Monday, April 25, 2011

A Nap a Day Keeps the Cabin Fever Away

Boring toddler sleep-pattern post here--mostly for my own "journaling" purposes, so feel free to just look at the photos.

At fifteen months, Finn was still sleeping from 8-6, then taking a longer morning nap and a funky do-I-need-it-or-not afternoon nap. I thought this was weird, since Will was basically down to one nap a lot sooner, but nothing needed to change...until something REALLY needed to change. Finn was sort of fussy all afternoon long, and he didn't seem like he was getting enough sleep in a 24-hour period, and it was also tough mentally for me to stay home for his nap and then stay home for Will's nap in the afternoon. That's a little too much hermit living for someone like me.

I was lamenting Finn's need for two naps per day when I got together with my Isis moms (aka, my longtime mental health support group) for dinner a week ago. "He's sooooo far away from one nap a day," I groaned.

Two and a half years of playgroup therapy

The next day? I pushed him to one nap, and it worked! But as Ceci says, one day's a fluke; we did it again the next day, and again! It worked! Finn has had only the one nap a day for seven straight days (today is his eighth). 

Unexpectedly, in nap-training Finn, we've had to sleep-train him, too. I suppose it's not a huge surprise that daytime and nighttime sleep are so closely related, but Will was always a great nighttime sleeper and a fine napper, except for those days when he'd fall asleep in the car or seem to need a nap so much earlier/later than he had the day before, and I'd lose my mind because NO MORE INCONSISTENCY! But Finny always woke up between 6 and 7, and I just assumed that's who he was.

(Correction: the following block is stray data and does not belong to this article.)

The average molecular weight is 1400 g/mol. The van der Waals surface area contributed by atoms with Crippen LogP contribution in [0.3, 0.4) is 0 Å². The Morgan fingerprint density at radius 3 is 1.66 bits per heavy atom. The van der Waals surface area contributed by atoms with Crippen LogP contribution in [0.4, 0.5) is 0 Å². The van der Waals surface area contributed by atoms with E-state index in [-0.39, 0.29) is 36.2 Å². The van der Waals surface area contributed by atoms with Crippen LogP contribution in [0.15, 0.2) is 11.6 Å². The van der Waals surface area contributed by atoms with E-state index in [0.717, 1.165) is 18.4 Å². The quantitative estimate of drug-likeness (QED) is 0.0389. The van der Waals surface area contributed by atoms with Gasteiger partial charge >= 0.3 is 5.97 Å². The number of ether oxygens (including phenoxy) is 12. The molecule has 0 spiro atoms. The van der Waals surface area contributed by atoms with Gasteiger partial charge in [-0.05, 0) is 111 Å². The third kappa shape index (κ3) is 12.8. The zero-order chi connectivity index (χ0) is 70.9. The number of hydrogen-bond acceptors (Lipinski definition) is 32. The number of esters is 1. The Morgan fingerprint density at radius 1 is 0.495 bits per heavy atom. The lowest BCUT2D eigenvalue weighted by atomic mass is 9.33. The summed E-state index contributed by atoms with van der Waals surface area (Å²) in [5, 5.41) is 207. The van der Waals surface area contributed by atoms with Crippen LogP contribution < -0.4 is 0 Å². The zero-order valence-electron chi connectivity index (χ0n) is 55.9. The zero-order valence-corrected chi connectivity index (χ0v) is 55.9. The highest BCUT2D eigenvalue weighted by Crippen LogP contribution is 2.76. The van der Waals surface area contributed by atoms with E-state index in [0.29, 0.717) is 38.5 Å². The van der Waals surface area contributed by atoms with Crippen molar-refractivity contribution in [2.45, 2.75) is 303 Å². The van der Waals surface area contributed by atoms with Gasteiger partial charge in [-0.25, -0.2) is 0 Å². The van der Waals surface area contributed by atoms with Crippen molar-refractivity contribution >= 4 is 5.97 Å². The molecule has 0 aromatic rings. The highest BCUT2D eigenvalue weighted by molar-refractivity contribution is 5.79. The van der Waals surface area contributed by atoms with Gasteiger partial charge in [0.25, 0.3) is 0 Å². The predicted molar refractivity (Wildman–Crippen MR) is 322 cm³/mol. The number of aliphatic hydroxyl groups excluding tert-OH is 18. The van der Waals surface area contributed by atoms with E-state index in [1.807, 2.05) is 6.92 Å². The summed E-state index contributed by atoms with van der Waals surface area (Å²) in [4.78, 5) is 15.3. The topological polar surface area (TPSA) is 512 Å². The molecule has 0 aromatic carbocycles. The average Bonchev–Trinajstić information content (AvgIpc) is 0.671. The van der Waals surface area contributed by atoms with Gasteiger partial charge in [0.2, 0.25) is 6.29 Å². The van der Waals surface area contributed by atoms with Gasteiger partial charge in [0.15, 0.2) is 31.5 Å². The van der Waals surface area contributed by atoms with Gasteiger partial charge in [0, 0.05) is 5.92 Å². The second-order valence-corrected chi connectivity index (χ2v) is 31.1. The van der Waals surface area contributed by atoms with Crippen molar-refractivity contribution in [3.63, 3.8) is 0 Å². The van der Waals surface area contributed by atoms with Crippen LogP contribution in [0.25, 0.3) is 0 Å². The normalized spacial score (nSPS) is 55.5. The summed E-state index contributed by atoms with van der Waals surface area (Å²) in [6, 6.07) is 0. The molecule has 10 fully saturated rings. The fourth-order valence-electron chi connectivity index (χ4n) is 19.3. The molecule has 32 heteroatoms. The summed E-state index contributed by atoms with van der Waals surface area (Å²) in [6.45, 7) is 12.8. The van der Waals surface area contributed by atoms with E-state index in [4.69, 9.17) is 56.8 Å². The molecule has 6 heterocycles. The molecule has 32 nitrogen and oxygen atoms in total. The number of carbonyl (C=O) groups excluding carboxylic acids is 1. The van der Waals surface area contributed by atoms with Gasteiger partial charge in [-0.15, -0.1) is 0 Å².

(Isn't it hard to walk the line between "That's just who he is!" and "Let's throw a million schedules at him and see what sticks"? It is for me.)

Anyway, we've been putting him down at 7, then crying him out at the oddest hours (one night, 2 a.m., another night 5:05) while his brain gets sorted anew. Last night he slept from 7:20 to 6:30 in the morning, and it was divine. Then I spent every five-minute car ride of the morning (thank goodness we live only five minutes from Will's preschool now) jostling his car seat at red lights and singing obnoxious "FINNY!!!" songs to keep him awake. 

The one other thing that's different is that we trained Finn to put himself to sleep A LOT earlier than we did Will. In fact, I think Will was fifteen months when we finally decided that, with a newborn entering the household, Will was going to have to fall asleep NOT in our arms. Also, he weighed about a million pounds already, so the rocking was truly grueling. Finny knows how to fall asleep, but he also knows how to screech at top decibels if he's looking to protest. So in the last weeks, we'd been going in and putting him back down when he screeched, and forgetting that at his age he actually can understand us. When that clicked in, I started saying "Finn, it's time to go to sleep. Mama's just in the other room, and I'll see you after nap." 

And hallelujah! It works.

Next up on the list of Developmental Milestones For Which I Can't Wait? The dissipation of stranger anxiety and separation anxiety and the mean little overlap of the two. Finny's happy to play at Will's preschool, to play with our sitter Maggie, to play with my parents--but the second I try to walk out of the sitting room at the gym, he gets completely freaked. I'm trying to use reassuring words in that situation, too, but I remember Will just growing out of it, certainly by eighteen months, and probably not because of anything I said or did. Oh well.

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